Microsoft has announced that Windows 10 will be available for free from July 29th to users who are already running Windows 7 or 8.1.
The new OS looks set to be a return to tradition for the corporation, bringing back the familiar Start Menu after its absence in the previous iteration. It is also Microsoft's attempt at building a common platform for developers so their apps will work across desktop, mobile and tablet - and will include voice assistant Cortana across all versions.
Windows 10 will also offer a new browser, “Edge”, in addition to Internet Explorer, as part of Microsoft’s fightback against the likes of Google Chrome and Mozilla Firefox. Edge, which started life as the secretive "Project Spartan" is claimed to be faster and more minimalist than its predecessor. Perhaps more importantly for Microsoft, it will signal a move away from the toxic IE brand.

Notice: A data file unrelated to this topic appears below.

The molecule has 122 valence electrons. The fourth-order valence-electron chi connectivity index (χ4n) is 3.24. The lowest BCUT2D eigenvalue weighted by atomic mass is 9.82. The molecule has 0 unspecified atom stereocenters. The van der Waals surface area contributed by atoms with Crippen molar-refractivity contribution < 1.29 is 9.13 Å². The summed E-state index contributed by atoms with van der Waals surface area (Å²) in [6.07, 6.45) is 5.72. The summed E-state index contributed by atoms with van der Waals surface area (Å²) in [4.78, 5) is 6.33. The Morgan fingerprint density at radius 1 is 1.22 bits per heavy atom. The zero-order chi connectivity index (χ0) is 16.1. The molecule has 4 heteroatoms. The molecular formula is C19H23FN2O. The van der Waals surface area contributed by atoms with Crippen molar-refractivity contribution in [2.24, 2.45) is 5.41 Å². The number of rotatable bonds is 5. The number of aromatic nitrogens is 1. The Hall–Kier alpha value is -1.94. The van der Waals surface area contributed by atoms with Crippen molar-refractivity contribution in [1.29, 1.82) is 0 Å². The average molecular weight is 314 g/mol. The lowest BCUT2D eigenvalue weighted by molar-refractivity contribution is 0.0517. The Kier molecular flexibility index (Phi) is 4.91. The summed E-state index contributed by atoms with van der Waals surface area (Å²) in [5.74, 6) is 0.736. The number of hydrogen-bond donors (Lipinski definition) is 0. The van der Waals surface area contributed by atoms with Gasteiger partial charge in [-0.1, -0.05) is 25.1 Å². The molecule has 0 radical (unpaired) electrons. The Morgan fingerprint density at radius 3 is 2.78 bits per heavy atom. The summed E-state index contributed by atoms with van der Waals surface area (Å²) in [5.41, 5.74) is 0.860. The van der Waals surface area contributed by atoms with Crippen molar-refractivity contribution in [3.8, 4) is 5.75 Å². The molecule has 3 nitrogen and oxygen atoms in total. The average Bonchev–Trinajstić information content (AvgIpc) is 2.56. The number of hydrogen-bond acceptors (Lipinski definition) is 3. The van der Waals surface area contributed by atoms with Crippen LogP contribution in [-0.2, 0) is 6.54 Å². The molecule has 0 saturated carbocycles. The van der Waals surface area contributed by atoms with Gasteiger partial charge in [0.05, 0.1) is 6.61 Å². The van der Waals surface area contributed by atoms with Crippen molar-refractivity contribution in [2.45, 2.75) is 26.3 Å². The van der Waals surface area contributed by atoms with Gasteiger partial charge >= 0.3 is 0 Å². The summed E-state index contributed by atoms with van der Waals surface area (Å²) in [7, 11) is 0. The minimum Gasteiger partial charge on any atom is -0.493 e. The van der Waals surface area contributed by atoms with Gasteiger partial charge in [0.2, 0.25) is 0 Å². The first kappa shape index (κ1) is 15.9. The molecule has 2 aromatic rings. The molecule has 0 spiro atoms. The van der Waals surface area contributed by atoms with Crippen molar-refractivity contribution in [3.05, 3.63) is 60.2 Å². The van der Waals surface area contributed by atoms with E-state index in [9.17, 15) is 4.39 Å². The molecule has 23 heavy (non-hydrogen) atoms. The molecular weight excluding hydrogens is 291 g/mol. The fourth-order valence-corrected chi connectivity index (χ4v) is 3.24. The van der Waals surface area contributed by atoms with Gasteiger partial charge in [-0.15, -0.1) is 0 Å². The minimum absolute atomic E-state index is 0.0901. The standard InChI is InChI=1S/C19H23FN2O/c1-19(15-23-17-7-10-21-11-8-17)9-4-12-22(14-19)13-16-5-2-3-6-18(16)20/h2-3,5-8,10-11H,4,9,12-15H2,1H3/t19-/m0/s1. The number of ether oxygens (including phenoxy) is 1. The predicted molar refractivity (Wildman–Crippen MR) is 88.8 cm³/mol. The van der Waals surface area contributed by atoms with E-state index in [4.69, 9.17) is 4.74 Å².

Users will apparently have a year from the release date to take advantage of the freebie - and once they have upgraded, their device will continue to be updated by Microsoft for free. Interestingly, even users running pirated copies of the older Windows will be able to upgrade - though Microsoft has said they will still be considered "unlicensed".
A free upgrade is a savvy move on Microsoft's part. As the company continues to move from selling individual pieces of software to a more service-driven business model, maximising the number of users who are running the latest version of Windows will make the Windows 10 platform more attractive to developers, and will ensure the users can run all of the latest apps. The move also follows Apple, which switched to releasing its OS upgrades for free with OS X Mavericks in 2013.